In response to my previous post
, Ryan Brooks outlined his thoughts
on Backbase. This is very useful feedback. One of the main points of his post was the need for more community. I could not agree more. As with most software, RIA/AJAX software becomes more useful once more people are using it. And especially at this moment there are an awful lot of frameworks popping up: just look at Michael Mahemoff's list of frameworks
, which only mentions the open-source frameworks at this moment. So we need some critical mass, fast!
Luckily many thousands of people have downloaded the Backbase Community Edition
in the first couple of days. Our servers are still alive, but we'll have to pay a hefty bandwidth fee at the end of the month. A fee we're happy to pay: the more downloads, the better. We're also happy to see users from all over the world: the US still has the biggest share, but our software is also especially popular in China. So we will continue to distribute the Community Edition to as many developers as possible.
A couple of days after launching the Community Edition we opened up the Discussion Forum
, and we're preparing some other initiatives. We're thinking about a code exchange, a best practices wiki, a mailing list, faq database, technical articles with code samples, tutorials, user groups, developer conferences, etc. Of course, this won't all happen overnight, but we will focus on steady improvement. Let us know which of these features will help you most, so we can fine tune our planning.
Essential web page features
A second topic of Ryan's article was focused web page features that you should get for free when you use AJAX (compared with Flash or Java applets). He discussed indexing by search engines, back- and forward buttons, permalinks and bookmarking. I'd like to add 'View Source' to this list.
Search Engine Optimization is indeed an area that requires some attention with AJAX applications that use a Single Page Interface (SPI), because there is a risk the search engine only finds the first page. On Backbase.com
we're using a dual publishing model to avoid this problem: we use the same content files to publish both a rich single-page version and a plain multi-page version, which is indexed by bots. This requires some automation in the publishing process. As an alternative, the Backbase Tags allow you to use regular 'a href' links to load files with XMLHttpRequest: these links are also indexed by search engine spiders. In both scenarios, the search engine indexes 'pages' that are supposed to be part of an SPI. Therefore, some server-side logic is needed to convert these links to deeplinks that load the correct 'state' within the SPI. This topic will be covered in a 6-page technical article to be published in 1 or 2 weeks on the Backbase DevNet
. Backbase About Us page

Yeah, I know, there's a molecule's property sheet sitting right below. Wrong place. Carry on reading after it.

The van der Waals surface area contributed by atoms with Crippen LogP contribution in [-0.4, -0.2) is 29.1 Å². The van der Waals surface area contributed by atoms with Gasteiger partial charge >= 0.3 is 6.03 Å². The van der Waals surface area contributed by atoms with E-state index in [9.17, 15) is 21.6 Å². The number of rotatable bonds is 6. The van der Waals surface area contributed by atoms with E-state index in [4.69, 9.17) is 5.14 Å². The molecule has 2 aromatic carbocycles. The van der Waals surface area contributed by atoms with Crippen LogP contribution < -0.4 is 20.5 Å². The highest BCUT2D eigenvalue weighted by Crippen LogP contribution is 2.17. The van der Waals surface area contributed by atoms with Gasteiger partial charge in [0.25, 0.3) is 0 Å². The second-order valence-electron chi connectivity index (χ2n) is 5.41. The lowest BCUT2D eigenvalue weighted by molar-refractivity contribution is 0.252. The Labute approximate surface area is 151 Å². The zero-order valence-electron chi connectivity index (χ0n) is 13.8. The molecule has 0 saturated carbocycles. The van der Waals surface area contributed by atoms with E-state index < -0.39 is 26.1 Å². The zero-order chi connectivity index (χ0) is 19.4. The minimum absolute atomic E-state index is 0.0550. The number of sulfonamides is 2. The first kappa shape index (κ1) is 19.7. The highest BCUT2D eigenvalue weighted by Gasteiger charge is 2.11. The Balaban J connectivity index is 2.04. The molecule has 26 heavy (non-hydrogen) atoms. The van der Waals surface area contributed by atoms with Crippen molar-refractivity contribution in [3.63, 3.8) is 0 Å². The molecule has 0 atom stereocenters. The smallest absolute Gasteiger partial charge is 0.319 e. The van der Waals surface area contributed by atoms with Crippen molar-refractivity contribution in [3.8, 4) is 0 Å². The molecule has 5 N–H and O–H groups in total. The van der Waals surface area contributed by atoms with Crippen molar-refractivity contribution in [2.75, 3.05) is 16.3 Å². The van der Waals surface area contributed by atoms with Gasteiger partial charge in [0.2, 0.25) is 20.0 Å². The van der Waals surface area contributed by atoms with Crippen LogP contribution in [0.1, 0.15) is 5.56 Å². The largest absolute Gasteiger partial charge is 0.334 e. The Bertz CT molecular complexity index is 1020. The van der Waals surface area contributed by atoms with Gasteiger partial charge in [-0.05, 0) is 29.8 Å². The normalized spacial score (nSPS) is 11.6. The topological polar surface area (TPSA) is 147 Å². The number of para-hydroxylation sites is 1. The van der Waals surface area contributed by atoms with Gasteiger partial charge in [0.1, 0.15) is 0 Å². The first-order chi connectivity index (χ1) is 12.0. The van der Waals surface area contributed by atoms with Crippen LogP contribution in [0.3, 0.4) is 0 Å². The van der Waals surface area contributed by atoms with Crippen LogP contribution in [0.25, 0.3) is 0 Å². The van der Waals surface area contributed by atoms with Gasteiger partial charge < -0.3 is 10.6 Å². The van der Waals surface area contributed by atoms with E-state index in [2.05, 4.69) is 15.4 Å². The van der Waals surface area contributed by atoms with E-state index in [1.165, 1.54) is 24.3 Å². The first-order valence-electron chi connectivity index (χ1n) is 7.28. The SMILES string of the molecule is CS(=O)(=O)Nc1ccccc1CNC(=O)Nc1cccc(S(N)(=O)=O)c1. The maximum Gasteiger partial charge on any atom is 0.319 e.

Back-button and permalinks
This brings us to another topic Ryan mentioned: deep linking (with permalinks) and bookmarking. As I wrote in my previous post, we have some deeplinking support in Backbase.com. We are using URL parameters for this: for example,
is rewritten as
, which is parsed client-side: as a result, the Deck with ID
is selected. For people who haven't worked with Backbase: a Deck is a user interface concept similar to a stack of cards of which only the first one is visible. By selecting a card in a Deck, it is moved to the top, and becomes visible. This is what happens when the ID 'main_developers' is selected. The downside of using URL parameters is that the entire page is reloaded if we set a new parameter. An alternative is to use the pound sign (#), of which Tiddly Wiki makes good use: http://www.tiddlywiki.com/#UsingThisSite
. At Backbase we are currently using the pound sign for Back/Forward support in Firefox: we could use a hidden frame for this, but this only works in Firefox when you are retrieving real pages from the server. In Internet Explorer you can retrieve 'virtual' pages by using the DOM, which is obviously faster. So maybe we could give users an option: either fast Back/Forward without permalinks, or somewhat slower Back/Forward with permalinks. If we build in this option, we should be able to support all scenarios.
An area that is getting more an more attention lately is 'View Source', which was one of the key factors in the rapid growth of the World Wide Web. Steve Yen makes the link to AJAX in this blog post
, and there are probably many other relevant articles. Even the Macromedia guys now offer this feature
tag, of which one of the
tags has the ID
. You can follow this link, etcetera.
So all in all this became a pretty long post: basically I just wanted to say we're growing the community, and all input and ideas are welcome. At the same time we take compatibility with the essential web page features very serious.